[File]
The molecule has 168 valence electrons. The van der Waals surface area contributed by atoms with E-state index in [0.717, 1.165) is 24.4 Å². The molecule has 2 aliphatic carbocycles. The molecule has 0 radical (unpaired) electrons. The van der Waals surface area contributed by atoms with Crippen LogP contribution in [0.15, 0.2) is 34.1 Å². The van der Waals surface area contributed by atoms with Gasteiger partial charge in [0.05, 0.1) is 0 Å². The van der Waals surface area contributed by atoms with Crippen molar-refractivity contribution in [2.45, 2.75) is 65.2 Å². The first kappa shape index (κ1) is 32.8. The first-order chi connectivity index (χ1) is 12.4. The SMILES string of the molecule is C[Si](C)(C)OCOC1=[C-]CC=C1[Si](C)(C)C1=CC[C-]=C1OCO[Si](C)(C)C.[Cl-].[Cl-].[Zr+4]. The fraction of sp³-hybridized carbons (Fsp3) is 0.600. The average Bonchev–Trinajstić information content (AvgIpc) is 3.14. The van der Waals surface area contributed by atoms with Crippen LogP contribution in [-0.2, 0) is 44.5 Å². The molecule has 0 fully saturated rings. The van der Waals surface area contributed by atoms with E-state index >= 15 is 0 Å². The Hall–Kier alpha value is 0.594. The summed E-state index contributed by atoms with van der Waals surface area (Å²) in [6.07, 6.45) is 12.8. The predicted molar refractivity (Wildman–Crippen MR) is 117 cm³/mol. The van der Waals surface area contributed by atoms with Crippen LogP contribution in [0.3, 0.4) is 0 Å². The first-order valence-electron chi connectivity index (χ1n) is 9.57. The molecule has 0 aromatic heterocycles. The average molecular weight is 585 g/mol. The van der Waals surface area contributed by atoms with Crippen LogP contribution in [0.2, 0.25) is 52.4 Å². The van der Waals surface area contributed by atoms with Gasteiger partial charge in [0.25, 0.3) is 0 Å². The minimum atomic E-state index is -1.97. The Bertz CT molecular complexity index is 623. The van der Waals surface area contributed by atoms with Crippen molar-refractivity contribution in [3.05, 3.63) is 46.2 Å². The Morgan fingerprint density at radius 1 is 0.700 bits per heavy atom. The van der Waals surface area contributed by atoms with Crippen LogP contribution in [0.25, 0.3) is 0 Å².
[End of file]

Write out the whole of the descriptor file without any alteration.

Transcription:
The molecule has 168 valence electrons. The van der Waals surface area contributed by atoms with E-state index in [0.717, 1.165) is 24.4 Å². The molecule has 2 aliphatic carbocycles. The molecule has 0 radical (unpaired) electrons. The van der Waals surface area contributed by atoms with Crippen LogP contribution in [0.15, 0.2) is 34.1 Å². The van der Waals surface area contributed by atoms with Gasteiger partial charge in [0.05, 0.1) is 0 Å². The van der Waals surface area contributed by atoms with Crippen molar-refractivity contribution in [2.45, 2.75) is 65.2 Å². The first kappa shape index (κ1) is 32.8. The first-order chi connectivity index (χ1) is 12.4. The SMILES string of the molecule is C[Si](C)(C)OCOC1=[C-]CC=C1[Si](C)(C)C1=CC[C-]=C1OCO[Si](C)(C)C.[Cl-].[Cl-].[Zr+4]. The fraction of sp³-hybridized carbons (Fsp3) is 0.600. The average Bonchev–Trinajstić information content (AvgIpc) is 3.14. The van der Waals surface area contributed by atoms with Crippen LogP contribution in [-0.2, 0) is 44.5 Å². The molecule has 0 fully saturated rings. The van der Waals surface area contributed by atoms with E-state index >= 15 is 0 Å². The Hall–Kier alpha value is 0.594. The summed E-state index contributed by atoms with van der Waals surface area (Å²) in [6.07, 6.45) is 12.8. The predicted molar refractivity (Wildman–Crippen MR) is 117 cm³/mol. The van der Waals surface area contributed by atoms with Crippen LogP contribution in [0.3, 0.4) is 0 Å². The first-order valence-electron chi connectivity index (χ1n) is 9.57. The molecule has 0 aromatic heterocycles. The average molecular weight is 585 g/mol. The van der Waals surface area contributed by atoms with Crippen LogP contribution in [0.2, 0.25) is 52.4 Å². The van der Waals surface area contributed by atoms with Gasteiger partial charge in [0.25, 0.3) is 0 Å². The minimum atomic E-state index is -1.97. The Bertz CT molecular complexity index is 623. The van der Waals surface area contributed by atoms with Crippen molar-refractivity contribution in [3.05, 3.63) is 46.2 Å². The Morgan fingerprint density at radius 1 is 0.700 bits per heavy atom. The van der Waals surface area contributed by atoms with Crippen LogP contribution in [0.25, 0.3) is 0 Å².